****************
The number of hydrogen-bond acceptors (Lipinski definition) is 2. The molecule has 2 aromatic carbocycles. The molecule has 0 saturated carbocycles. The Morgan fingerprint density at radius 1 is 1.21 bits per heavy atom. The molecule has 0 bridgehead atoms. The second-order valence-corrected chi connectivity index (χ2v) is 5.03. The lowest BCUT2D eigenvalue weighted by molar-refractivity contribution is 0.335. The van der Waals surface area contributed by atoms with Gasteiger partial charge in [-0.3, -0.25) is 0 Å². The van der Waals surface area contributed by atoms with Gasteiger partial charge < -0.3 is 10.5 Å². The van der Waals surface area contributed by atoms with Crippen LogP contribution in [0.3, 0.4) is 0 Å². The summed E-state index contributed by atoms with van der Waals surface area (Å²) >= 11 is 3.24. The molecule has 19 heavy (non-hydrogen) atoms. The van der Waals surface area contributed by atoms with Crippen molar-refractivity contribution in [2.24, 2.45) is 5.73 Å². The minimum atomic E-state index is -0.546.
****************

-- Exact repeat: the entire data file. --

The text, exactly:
The number of hydrogen-bond acceptors (Lipinski definition) is 2. The molecule has 2 aromatic carbocycles. The molecule has 0 saturated carbocycles. The Morgan fingerprint density at radius 1 is 1.21 bits per heavy atom. The molecule has 0 bridgehead atoms. The second-order valence-corrected chi connectivity index (χ2v) is 5.03. The lowest BCUT2D eigenvalue weighted by molar-refractivity contribution is 0.335. The van der Waals surface area contributed by atoms with Gasteiger partial charge in [-0.3, -0.25) is 0 Å². The van der Waals surface area contributed by atoms with Gasteiger partial charge < -0.3 is 10.5 Å². The van der Waals surface area contributed by atoms with Crippen LogP contribution in [0.3, 0.4) is 0 Å². The summed E-state index contributed by atoms with van der Waals surface area (Å²) >= 11 is 3.24. The molecule has 19 heavy (non-hydrogen) atoms. The van der Waals surface area contributed by atoms with Crippen molar-refractivity contribution in [2.24, 2.45) is 5.73 Å². The minimum atomic E-state index is -0.546.